Some specific control strategies have been investigated, with the results presented in figures 4 and and5.5. All of the strategies successful in preventing an epidemic, with $\mathcal{R}$_{0}=2.0 ($\mathcal{R}$_{c}<1), involved TATP, with the assumption of 95% uptake and 60% efficacy. However, the strategy of closing schools (100% compliance) combined with either closing workplaces or home quarantine (70% compliance; no. 4 and 8 in figure 4) resulted in values of $\mathcal{R}$_{c} just over 1. These strategies, combined with a modest amount of antiviral coverage would be sufficient to reduce $\mathcal{R}$_{c} below 1. Under the low basic reproduction number assumption ($\mathcal{R}$_{0}=1.1), all strategies considered apart from closing schools were sufficient to contain epidemics. Under the high basic reproduction number assumption ($\mathcal{R}$_{0}=3.0), the only strategies sufficient to contain epidemics involved the use of antivirals, school closure and home quarantine. These results are derived assuming that there is no delay from the start of the epidemic until putting the strategy in place. As the scenario is that a pandemic has started elsewhere and is subsequently imported, it is reasonable to assume that the authorities have a response plan in place and the delay is minimal. Hence, the proportion infected will be approximately as calculated. This caveat does not affect the basic reproduction number under control ($\mathcal{R}$_{c}) for each strategy.

Experiments with different contact structures in the model have shown the overall results to be quite robust, depending only on $\mathcal{R}$_{0} for total numbers infected, and on the latent and infectious periods, and therefore the generation time, for the incidence curve for the epidemic. The number of infections that take place within the household, within school or the workplace, or within the wider community is determined by the assumed percentages at the beginning of an epidemic (table 1). As these weights also determine to a great extent the success or otherwise of control measures, they should be a prime target for scrutiny should a pandemic eventuate.

## Acknowledgments

This project was commissioned and funded by the New Zealand Ministry of Health, and the material was contained in an unpublished report to the Ministry. The authors are very grateful for the information and comments provided by staff in the Public Health Directorate, Ministry of Health (including Alyson Baker, Martin Bonné, John Boyd, Andreya Brown, Andrea Forde, Alison Roberts, David Sinclair and Paul White). They are also grateful for the input of the external peer reviewers, Angela McLean and Patricia Priest. The views expressed are those of the authors, and do not necessarily reflect the views of the New Zealand Ministry of Health.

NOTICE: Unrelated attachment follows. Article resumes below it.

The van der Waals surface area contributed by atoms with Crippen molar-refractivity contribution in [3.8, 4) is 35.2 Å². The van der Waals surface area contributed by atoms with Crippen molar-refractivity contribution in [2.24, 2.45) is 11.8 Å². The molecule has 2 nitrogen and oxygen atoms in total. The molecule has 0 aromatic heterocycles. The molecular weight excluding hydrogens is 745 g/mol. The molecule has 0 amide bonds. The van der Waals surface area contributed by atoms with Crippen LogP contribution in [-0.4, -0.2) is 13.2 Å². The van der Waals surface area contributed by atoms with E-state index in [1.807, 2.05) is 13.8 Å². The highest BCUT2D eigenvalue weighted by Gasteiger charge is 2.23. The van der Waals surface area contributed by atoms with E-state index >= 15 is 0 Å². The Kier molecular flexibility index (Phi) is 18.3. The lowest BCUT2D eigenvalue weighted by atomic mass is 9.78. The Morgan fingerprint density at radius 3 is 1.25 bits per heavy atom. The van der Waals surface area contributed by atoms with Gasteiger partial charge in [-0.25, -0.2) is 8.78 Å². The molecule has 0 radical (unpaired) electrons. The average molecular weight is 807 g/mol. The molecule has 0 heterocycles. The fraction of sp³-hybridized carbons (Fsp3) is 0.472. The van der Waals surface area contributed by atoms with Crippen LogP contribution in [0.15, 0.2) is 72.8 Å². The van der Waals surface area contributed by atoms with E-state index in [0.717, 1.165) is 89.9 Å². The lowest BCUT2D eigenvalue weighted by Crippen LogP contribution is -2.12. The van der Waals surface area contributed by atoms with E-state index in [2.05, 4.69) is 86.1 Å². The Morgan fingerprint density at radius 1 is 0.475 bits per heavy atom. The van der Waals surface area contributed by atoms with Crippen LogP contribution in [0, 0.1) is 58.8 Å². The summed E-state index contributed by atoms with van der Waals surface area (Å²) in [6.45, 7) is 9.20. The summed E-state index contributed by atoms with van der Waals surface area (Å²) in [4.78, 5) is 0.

## Appendix A

The model as described in the text and figure 1 may be represented by a set of integral equations, which are as follows:

where *N* is the population size (assumed constant), *S*(*t*) is the number in the population that are susceptible (immunologically naive to the emerging virus and assumed to equal the whole population prior to the epidemic), the components of the vector *ı*(*t*) are equal to the incidence of infection at each location and *R*(*t*)=*N*|** r**(

*t*)| is the expected number removed from the epidemic (those that have been infected and are no longer infectious). The function

*g*(

*τ*) is the probability that an individual infected at time zero has ceased to be infectious by time

*τ*. The vector

**is a unit vector, with its only non-zero component that which signifies the location**

*e**community*, hence

*δ*(

*t*)

**is the incidence of the index case. The matrix**

*e***weights the contacts between the infection groups and is scaled so that ‖**

*W***‖=1. For a vector, |…| signifies the sum of the components, for a matrix, ‖…‖ signifies the largest eigenvalue (spectral radius). We assume that those infected within their own household (location 1) do not go on to infect others within the same household, hence**

*W**W*

_{11}=0. That is, secondary within-household infections may occur, but we neglect tertiary within-household infections. We also assume that individuals may attend school (location 2) or work (location 3) but not both, hence

*W*

_{23}=

*W*

_{32}=0. In the absence of any other information, and in the absence of control measures, we have assumed that contact rates at each location are independent of the location at which an individual is infected (Roberts 2004, 2006). Hence, the non-zero entries in each row of

**are set equal and**

*W*The infectivity function is defined by

This is a suitable approximation to an infectivity function, where nobody is infectious before *τ*_{a} days or after *τ*_{d} days post-exposure, maximum infectivity occurs between *τ*_{b} and *τ*_{c} days after exposure and contact rates are constant. It is consistent with a mean latent period of *T*_{E}=(*τ*_{a}+*τ*_{b})/2 days and a mean infectious period of *T*_{I}=(*τ*_{d}+*τ*_{c}−*τ*_{b}−*τ*_{a})/2 days. Hence, we set (*τ*_{a}, *τ*_{b}, *τ*_{c}, *τ*_{d})=(1.2, 2.0, 5.3, 6.1) days.

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**The Royal Society**